This blog is not an authoritative interpretation of the law; it is intended as a general guide.
In this blog Icon Surveyors will be considering what a Party Wall Agreement is and when one might be required.
What is a Party Wall Agreement?
A ‘Party Wall Agreement’ is an agreement between two or more owners of land and/or buildings for proposed works to be carried out to existing party walls and/or the building of new party structures/walls. A building owner who intends to carry out works that may and/or will affect any boundaries they may share with an adjoining neighbour must notify their adjoining neighbour of the intended works. There is a statutory framework for such works to be carried out provided under the provisions of the Party Wall etc. Act 1996. It should be noted that statutory provisions under the abovementioned Act only apply in England and Wales.
When is the Agreement Formed?
An adjoining owner may consent to the ‘Notice’ in which case a ‘Party Wall Agreement’ will have been formed. Alternatively, the adjoining owner may agree to the works after negotiating some changes to the proposed works are to be carried out again this would constitute a ‘Party Wall Agreement’. If however, an adjoining neighbour refuses to agree to the proposed works being carried out, the Act provides that a third party surveyor, or in some cases two or three surveyor’s will draw up an agreement in the form of a Party Wall Award.
What Sections of the Act Apply to a Party Wall Agreement?
Under sections 1,3 and 6 of the Act any building owner who intends to carry out works that are stipulated under sections 1 or section 2 of the Act has a statutory obligation to serve all and/or any adjoining neighbour with a statutory notice of the proposed works to be carried out. Under the above stated sections of the Act there are certain requirements as to what must be included within the Notice.
For example, any Notice to be served on an adjoining neighbour under section 1 of the Act, that is to say a building owner who wants to build a party wall or fence, must include within the Notice their desire to build the wall together with a description of the proposed party wall or party fence.
Section 2 of the Act specifies the types of works that obligate a building owner to obtain consent from an adjoining owner to carry out the works. Some of these works include;
Works that include intervention with a shared wall including building a new wall that butts up to or onto and existing wall; semi- detached and terraced houses; Any work that involves party structures that are shared, such as floors and ceilings and/or chimney breasts; Any works to garden walls; Excavation works; Loft conversions; damp proofing; widening or heightening walls; building upper floor and basement extensions.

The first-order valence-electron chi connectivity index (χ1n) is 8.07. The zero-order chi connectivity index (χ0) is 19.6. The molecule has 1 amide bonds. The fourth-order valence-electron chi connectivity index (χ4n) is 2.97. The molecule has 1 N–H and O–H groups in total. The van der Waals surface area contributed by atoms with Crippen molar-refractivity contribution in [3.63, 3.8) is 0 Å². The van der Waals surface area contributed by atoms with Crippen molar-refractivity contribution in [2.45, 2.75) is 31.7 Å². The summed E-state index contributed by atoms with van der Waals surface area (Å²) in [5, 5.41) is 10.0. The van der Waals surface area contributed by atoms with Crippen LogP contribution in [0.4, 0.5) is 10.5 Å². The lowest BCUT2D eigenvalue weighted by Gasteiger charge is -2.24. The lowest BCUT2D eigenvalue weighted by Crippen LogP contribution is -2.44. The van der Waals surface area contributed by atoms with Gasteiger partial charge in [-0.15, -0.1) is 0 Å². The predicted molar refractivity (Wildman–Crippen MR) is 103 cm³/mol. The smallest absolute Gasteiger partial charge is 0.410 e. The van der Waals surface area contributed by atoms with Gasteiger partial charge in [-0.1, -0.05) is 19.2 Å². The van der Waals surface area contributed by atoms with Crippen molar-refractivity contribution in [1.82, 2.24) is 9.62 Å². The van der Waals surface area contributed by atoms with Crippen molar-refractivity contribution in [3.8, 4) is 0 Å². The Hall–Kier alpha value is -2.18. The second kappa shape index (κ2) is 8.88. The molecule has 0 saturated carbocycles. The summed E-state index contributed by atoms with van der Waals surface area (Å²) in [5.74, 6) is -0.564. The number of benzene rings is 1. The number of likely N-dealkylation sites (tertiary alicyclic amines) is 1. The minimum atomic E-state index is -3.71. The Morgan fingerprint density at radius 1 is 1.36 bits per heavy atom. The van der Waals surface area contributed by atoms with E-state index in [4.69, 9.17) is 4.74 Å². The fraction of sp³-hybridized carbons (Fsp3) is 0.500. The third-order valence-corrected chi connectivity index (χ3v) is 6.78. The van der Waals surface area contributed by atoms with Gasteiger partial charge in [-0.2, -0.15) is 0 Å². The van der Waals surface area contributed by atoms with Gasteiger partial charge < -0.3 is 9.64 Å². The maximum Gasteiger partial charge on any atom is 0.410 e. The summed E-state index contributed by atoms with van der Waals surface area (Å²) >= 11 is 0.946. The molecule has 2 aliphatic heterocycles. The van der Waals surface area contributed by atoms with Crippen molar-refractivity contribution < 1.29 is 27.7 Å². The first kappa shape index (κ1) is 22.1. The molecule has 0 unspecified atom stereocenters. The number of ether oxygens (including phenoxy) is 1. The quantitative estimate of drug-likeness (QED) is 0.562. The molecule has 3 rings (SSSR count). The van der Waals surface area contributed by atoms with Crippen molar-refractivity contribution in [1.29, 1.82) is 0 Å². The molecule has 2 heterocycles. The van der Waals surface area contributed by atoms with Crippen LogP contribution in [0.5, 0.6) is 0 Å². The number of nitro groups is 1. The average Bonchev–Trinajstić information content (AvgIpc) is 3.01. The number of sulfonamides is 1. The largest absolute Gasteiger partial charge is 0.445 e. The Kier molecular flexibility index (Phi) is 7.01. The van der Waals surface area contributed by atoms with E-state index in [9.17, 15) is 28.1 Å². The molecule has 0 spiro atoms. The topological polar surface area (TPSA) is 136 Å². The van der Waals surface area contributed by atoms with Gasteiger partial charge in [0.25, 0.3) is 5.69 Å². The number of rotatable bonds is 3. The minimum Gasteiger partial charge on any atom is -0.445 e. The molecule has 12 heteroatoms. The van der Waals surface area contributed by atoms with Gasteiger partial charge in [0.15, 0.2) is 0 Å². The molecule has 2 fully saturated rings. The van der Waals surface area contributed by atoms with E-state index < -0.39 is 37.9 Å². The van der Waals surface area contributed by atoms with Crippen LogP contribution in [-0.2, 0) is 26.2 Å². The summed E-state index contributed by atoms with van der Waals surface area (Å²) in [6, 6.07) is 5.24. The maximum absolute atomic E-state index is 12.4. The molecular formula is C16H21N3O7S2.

Under section 3 of the Act a building owner who proposes to carry out works that create a structure must serve all or any adjoining neighbour with a ‘Party Structure Notice’, included which must provide “the nature and particulars of the proposed work including, in cases where the building owner intends to construct special foundations, plans, section and details of the construction of the special foundations together with reasonable particulars of the loads to be carried thereby.”
Under section 6 of the Act a building owner who intends to carry out an adjacent excavation and construction that falls within the specified section 6 distances, is required to serve a ‘Notice’ included in which must be a statement as to whether underpinning or other form of strengthening or safeguarding the foundations of the building or structure of the
In answer to the question, if a building owner is exercising their rights as conferred under section 2 of the Act to carry out specified works, a ‘Party Wall Agreement’ must be obtained prior to any works commencing. If a building owner fails to comply with their obligations under the Act, it will amount to a breach of a statutory duty. In Icon Surveyor’s experience, this can result in a building owner incurring hefty costs for damages and repairs that may be imaginary or otherwise as without an agreement in place it is difficult for a building owner to prove the pre-works state of an adjoining owners land or buildings.
In addition, an adjoining owner has a statutory right to seek injunctive relief and thus halt any works that have commenced and/or request any completed works be destroyed, costing both time and financial penalties.
Icon Surveyors are happy to provide a free consultation to any building or adjoining owners who may be affected by the subject matter raised in this blog.